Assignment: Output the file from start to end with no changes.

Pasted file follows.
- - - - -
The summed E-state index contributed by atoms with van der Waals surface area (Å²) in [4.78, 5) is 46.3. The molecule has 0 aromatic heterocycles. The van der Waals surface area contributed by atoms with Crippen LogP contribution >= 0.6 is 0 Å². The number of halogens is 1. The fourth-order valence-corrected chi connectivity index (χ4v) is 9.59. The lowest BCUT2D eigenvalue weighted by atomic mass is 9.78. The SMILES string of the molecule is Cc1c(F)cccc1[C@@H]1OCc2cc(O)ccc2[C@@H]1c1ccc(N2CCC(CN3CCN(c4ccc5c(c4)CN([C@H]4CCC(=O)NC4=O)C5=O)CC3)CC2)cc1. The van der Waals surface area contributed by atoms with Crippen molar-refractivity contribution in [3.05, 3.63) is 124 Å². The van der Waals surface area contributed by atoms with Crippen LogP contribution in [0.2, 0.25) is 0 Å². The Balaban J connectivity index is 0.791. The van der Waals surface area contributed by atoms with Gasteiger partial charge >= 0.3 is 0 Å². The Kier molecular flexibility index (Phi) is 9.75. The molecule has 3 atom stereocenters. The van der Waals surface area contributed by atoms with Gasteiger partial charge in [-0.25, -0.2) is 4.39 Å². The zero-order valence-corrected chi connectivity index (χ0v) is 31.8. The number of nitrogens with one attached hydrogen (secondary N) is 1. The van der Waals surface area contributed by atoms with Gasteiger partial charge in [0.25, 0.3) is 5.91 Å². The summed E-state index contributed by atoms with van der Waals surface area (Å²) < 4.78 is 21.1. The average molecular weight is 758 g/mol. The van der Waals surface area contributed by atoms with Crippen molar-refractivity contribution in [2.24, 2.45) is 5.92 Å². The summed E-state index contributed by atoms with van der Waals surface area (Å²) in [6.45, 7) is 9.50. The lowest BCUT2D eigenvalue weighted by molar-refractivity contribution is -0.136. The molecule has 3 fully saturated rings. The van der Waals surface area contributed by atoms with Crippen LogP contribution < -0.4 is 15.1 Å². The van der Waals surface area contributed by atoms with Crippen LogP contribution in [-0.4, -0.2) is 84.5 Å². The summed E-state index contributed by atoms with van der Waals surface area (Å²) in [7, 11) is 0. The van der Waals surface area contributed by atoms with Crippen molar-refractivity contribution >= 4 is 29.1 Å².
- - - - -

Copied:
The summed E-state index contributed by atoms with van der Waals surface area (Å²) in [4.78, 5) is 46.3. The molecule has 0 aromatic heterocycles. The van der Waals surface area contributed by atoms with Crippen LogP contribution >= 0.6 is 0 Å². The number of halogens is 1. The fourth-order valence-corrected chi connectivity index (χ4v) is 9.59. The lowest BCUT2D eigenvalue weighted by atomic mass is 9.78. The SMILES string of the molecule is Cc1c(F)cccc1[C@@H]1OCc2cc(O)ccc2[C@@H]1c1ccc(N2CCC(CN3CCN(c4ccc5c(c4)CN([C@H]4CCC(=O)NC4=O)C5=O)CC3)CC2)cc1. The van der Waals surface area contributed by atoms with Crippen molar-refractivity contribution in [3.05, 3.63) is 124 Å². The van der Waals surface area contributed by atoms with Crippen LogP contribution in [0.2, 0.25) is 0 Å². The Balaban J connectivity index is 0.791. The van der Waals surface area contributed by atoms with Gasteiger partial charge >= 0.3 is 0 Å². The Kier molecular flexibility index (Phi) is 9.75. The molecule has 3 atom stereocenters. The van der Waals surface area contributed by atoms with Gasteiger partial charge in [-0.25, -0.2) is 4.39 Å². The zero-order valence-corrected chi connectivity index (χ0v) is 31.8. The number of nitrogens with one attached hydrogen (secondary N) is 1. The van der Waals surface area contributed by atoms with Gasteiger partial charge in [0.25, 0.3) is 5.91 Å². The summed E-state index contributed by atoms with van der Waals surface area (Å²) < 4.78 is 21.1. The average molecular weight is 758 g/mol. The van der Waals surface area contributed by atoms with Crippen molar-refractivity contribution in [2.24, 2.45) is 5.92 Å². The summed E-state index contributed by atoms with van der Waals surface area (Å²) in [6.45, 7) is 9.50. The lowest BCUT2D eigenvalue weighted by molar-refractivity contribution is -0.136. The molecule has 3 fully saturated rings. The van der Waals surface area contributed by atoms with Crippen LogP contribution < -0.4 is 15.1 Å². The van der Waals surface area contributed by atoms with Crippen LogP contribution in [-0.4, -0.2) is 84.5 Å². The summed E-state index contributed by atoms with van der Waals surface area (Å²) in [7, 11) is 0. The van der Waals surface area contributed by atoms with Crippen molar-refractivity contribution >= 4 is 29.1 Å².